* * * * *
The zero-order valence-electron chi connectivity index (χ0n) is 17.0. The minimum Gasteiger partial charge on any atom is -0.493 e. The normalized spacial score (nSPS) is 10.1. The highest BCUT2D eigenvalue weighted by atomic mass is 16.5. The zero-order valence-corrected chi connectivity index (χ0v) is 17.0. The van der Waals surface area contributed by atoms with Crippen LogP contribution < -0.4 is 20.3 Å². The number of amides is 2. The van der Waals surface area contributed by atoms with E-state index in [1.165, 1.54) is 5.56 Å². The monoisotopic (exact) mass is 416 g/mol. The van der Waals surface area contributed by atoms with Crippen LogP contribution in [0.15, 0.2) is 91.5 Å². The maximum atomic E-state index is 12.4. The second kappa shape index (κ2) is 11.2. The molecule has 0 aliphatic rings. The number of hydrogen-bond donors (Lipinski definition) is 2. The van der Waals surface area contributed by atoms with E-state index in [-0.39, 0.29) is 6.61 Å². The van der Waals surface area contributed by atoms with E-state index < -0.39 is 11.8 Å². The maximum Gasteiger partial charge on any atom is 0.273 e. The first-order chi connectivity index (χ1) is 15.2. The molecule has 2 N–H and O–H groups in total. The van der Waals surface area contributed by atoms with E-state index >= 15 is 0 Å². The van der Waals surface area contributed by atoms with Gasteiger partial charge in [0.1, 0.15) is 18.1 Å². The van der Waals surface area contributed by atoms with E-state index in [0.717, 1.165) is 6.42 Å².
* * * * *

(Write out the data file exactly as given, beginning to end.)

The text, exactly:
The zero-order valence-electron chi connectivity index (χ0n) is 17.0. The minimum Gasteiger partial charge on any atom is -0.493 e. The normalized spacial score (nSPS) is 10.1. The highest BCUT2D eigenvalue weighted by atomic mass is 16.5. The zero-order valence-corrected chi connectivity index (χ0v) is 17.0. The van der Waals surface area contributed by atoms with Crippen LogP contribution < -0.4 is 20.3 Å². The number of amides is 2. The van der Waals surface area contributed by atoms with E-state index in [1.165, 1.54) is 5.56 Å². The monoisotopic (exact) mass is 416 g/mol. The van der Waals surface area contributed by atoms with Crippen LogP contribution in [0.15, 0.2) is 91.5 Å². The maximum atomic E-state index is 12.4. The second kappa shape index (κ2) is 11.2. The molecule has 0 aliphatic rings. The number of hydrogen-bond donors (Lipinski definition) is 2. The van der Waals surface area contributed by atoms with E-state index in [-0.39, 0.29) is 6.61 Å². The van der Waals surface area contributed by atoms with E-state index < -0.39 is 11.8 Å². The maximum Gasteiger partial charge on any atom is 0.273 e. The first-order chi connectivity index (χ1) is 15.2. The molecule has 2 N–H and O–H groups in total. The van der Waals surface area contributed by atoms with E-state index >= 15 is 0 Å². The van der Waals surface area contributed by atoms with Gasteiger partial charge in [0.1, 0.15) is 18.1 Å². The van der Waals surface area contributed by atoms with E-state index in [0.717, 1.165) is 6.42 Å².